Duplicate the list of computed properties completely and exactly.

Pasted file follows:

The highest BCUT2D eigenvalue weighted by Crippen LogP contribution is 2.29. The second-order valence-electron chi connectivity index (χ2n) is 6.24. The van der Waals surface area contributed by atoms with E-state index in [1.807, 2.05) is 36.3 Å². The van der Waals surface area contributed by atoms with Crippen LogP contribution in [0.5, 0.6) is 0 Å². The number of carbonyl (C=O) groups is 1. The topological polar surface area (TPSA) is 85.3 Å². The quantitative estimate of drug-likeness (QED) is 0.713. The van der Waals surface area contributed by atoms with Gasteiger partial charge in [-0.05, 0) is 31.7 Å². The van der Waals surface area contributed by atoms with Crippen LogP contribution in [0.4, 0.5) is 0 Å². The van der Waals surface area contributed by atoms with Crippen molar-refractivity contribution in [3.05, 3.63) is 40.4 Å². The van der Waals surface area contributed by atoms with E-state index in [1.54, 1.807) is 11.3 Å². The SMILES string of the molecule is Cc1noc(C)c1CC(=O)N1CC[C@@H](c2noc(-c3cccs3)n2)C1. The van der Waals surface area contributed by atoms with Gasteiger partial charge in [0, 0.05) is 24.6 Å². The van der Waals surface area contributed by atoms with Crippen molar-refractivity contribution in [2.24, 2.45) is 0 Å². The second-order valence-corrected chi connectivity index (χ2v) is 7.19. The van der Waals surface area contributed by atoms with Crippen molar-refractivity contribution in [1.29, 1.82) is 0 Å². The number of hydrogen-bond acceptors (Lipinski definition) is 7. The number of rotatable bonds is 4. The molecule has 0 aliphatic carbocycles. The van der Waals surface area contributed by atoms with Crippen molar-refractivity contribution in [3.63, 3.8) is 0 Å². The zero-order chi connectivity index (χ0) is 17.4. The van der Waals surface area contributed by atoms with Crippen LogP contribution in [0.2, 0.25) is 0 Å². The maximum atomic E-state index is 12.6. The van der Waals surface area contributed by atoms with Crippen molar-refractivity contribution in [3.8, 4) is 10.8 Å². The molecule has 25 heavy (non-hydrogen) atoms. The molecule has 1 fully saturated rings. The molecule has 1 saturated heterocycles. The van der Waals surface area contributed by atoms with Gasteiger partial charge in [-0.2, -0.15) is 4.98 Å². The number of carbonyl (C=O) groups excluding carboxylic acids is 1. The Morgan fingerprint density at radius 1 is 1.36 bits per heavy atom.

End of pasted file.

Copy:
The highest BCUT2D eigenvalue weighted by Crippen LogP contribution is 2.29. The second-order valence-electron chi connectivity index (χ2n) is 6.24. The van der Waals surface area contributed by atoms with E-state index in [1.807, 2.05) is 36.3 Å². The van der Waals surface area contributed by atoms with Crippen LogP contribution in [0.5, 0.6) is 0 Å². The number of carbonyl (C=O) groups is 1. The topological polar surface area (TPSA) is 85.3 Å². The quantitative estimate of drug-likeness (QED) is 0.713. The van der Waals surface area contributed by atoms with Gasteiger partial charge in [-0.05, 0) is 31.7 Å². The van der Waals surface area contributed by atoms with Crippen LogP contribution in [0.4, 0.5) is 0 Å². The van der Waals surface area contributed by atoms with Crippen molar-refractivity contribution in [3.05, 3.63) is 40.4 Å². The van der Waals surface area contributed by atoms with E-state index in [1.54, 1.807) is 11.3 Å². The SMILES string of the molecule is Cc1noc(C)c1CC(=O)N1CC[C@@H](c2noc(-c3cccs3)n2)C1. The van der Waals surface area contributed by atoms with Gasteiger partial charge in [0, 0.05) is 24.6 Å². The van der Waals surface area contributed by atoms with Crippen molar-refractivity contribution in [2.24, 2.45) is 0 Å². The second-order valence-corrected chi connectivity index (χ2v) is 7.19. The van der Waals surface area contributed by atoms with Crippen molar-refractivity contribution in [1.29, 1.82) is 0 Å². The number of hydrogen-bond acceptors (Lipinski definition) is 7. The number of rotatable bonds is 4. The molecule has 0 aliphatic carbocycles. The van der Waals surface area contributed by atoms with Crippen molar-refractivity contribution in [3.63, 3.8) is 0 Å². The zero-order chi connectivity index (χ0) is 17.4. The van der Waals surface area contributed by atoms with Crippen LogP contribution in [0.2, 0.25) is 0 Å². The maximum atomic E-state index is 12.6. The van der Waals surface area contributed by atoms with Crippen molar-refractivity contribution in [3.8, 4) is 10.8 Å². The molecule has 25 heavy (non-hydrogen) atoms. The molecule has 1 fully saturated rings. The molecule has 1 saturated heterocycles. The van der Waals surface area contributed by atoms with Gasteiger partial charge in [-0.2, -0.15) is 4.98 Å². The number of carbonyl (C=O) groups excluding carboxylic acids is 1. The Morgan fingerprint density at radius 1 is 1.36 bits per heavy atom.